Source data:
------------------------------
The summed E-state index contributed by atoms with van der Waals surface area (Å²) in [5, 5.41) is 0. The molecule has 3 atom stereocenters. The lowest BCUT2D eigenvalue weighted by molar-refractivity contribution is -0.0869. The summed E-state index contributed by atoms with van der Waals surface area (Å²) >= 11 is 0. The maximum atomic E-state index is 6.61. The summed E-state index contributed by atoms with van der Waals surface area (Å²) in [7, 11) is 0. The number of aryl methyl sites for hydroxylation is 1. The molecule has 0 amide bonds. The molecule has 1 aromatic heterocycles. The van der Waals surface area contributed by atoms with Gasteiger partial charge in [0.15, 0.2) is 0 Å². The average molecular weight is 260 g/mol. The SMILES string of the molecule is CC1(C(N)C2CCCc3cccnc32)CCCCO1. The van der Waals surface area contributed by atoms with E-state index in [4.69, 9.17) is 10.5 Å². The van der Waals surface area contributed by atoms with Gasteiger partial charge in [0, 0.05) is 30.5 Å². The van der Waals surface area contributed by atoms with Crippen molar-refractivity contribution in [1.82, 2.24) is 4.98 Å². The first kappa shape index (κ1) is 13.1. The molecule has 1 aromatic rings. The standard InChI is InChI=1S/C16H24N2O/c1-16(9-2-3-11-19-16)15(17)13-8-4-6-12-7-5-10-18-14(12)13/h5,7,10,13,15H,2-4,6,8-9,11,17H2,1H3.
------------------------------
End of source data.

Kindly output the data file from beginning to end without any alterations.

The summed E-state index contributed by atoms with van der Waals surface area (Å²) in [5, 5.41) is 0. The molecule has 3 atom stereocenters. The lowest BCUT2D eigenvalue weighted by molar-refractivity contribution is -0.0869. The summed E-state index contributed by atoms with van der Waals surface area (Å²) >= 11 is 0. The maximum atomic E-state index is 6.61. The summed E-state index contributed by atoms with van der Waals surface area (Å²) in [7, 11) is 0. The number of aryl methyl sites for hydroxylation is 1. The molecule has 0 amide bonds. The molecule has 1 aromatic heterocycles. The van der Waals surface area contributed by atoms with Gasteiger partial charge in [0.15, 0.2) is 0 Å². The average molecular weight is 260 g/mol. The SMILES string of the molecule is CC1(C(N)C2CCCc3cccnc32)CCCCO1. The van der Waals surface area contributed by atoms with E-state index in [4.69, 9.17) is 10.5 Å². The van der Waals surface area contributed by atoms with Gasteiger partial charge in [0, 0.05) is 30.5 Å². The van der Waals surface area contributed by atoms with Crippen molar-refractivity contribution in [1.82, 2.24) is 4.98 Å². The first kappa shape index (κ1) is 13.1. The molecule has 1 aromatic rings. The standard InChI is InChI=1S/C16H24N2O/c1-16(9-2-3-11-19-16)15(17)13-8-4-6-12-7-5-10-18-14(12)13/h5,7,10,13,15H,2-4,6,8-9,11,17H2,1H3.